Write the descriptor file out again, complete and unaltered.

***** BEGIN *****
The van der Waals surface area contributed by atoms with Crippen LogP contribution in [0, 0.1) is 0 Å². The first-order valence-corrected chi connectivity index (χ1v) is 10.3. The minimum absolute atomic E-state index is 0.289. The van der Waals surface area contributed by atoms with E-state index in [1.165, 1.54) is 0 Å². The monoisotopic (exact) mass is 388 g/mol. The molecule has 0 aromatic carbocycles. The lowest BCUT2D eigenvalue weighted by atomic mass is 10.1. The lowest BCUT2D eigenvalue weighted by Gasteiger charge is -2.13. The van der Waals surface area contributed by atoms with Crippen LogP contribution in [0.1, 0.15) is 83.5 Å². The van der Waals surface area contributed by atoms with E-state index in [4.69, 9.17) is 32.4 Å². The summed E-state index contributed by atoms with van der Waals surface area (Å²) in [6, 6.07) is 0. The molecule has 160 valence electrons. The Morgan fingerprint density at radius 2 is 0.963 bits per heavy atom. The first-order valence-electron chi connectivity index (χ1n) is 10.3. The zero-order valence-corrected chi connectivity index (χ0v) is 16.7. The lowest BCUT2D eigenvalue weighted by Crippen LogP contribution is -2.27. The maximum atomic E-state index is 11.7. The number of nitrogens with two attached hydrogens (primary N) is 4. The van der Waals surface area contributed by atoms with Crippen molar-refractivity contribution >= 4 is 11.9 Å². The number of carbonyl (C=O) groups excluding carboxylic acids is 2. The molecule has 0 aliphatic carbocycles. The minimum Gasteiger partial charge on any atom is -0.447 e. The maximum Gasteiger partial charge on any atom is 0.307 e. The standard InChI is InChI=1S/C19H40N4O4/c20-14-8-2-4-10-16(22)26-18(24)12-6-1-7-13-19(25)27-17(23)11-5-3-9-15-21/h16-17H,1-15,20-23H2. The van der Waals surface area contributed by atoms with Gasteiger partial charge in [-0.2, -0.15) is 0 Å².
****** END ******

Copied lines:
The van der Waals surface area contributed by atoms with Crippen LogP contribution in [0, 0.1) is 0 Å². The first-order valence-corrected chi connectivity index (χ1v) is 10.3. The minimum absolute atomic E-state index is 0.289. The van der Waals surface area contributed by atoms with E-state index in [1.165, 1.54) is 0 Å². The monoisotopic (exact) mass is 388 g/mol. The molecule has 0 aromatic carbocycles. The lowest BCUT2D eigenvalue weighted by atomic mass is 10.1. The lowest BCUT2D eigenvalue weighted by Gasteiger charge is -2.13. The van der Waals surface area contributed by atoms with Crippen LogP contribution in [0.1, 0.15) is 83.5 Å². The van der Waals surface area contributed by atoms with E-state index in [4.69, 9.17) is 32.4 Å². The summed E-state index contributed by atoms with van der Waals surface area (Å²) in [6, 6.07) is 0. The molecule has 160 valence electrons. The Morgan fingerprint density at radius 2 is 0.963 bits per heavy atom. The first-order valence-electron chi connectivity index (χ1n) is 10.3. The zero-order valence-corrected chi connectivity index (χ0v) is 16.7. The lowest BCUT2D eigenvalue weighted by Crippen LogP contribution is -2.27. The maximum atomic E-state index is 11.7. The number of nitrogens with two attached hydrogens (primary N) is 4. The van der Waals surface area contributed by atoms with Crippen molar-refractivity contribution >= 4 is 11.9 Å². The number of carbonyl (C=O) groups excluding carboxylic acids is 2. The molecule has 0 aliphatic carbocycles. The minimum Gasteiger partial charge on any atom is -0.447 e. The maximum Gasteiger partial charge on any atom is 0.307 e. The standard InChI is InChI=1S/C19H40N4O4/c20-14-8-2-4-10-16(22)26-18(24)12-6-1-7-13-19(25)27-17(23)11-5-3-9-15-21/h16-17H,1-15,20-23H2. The van der Waals surface area contributed by atoms with Gasteiger partial charge in [-0.2, -0.15) is 0 Å².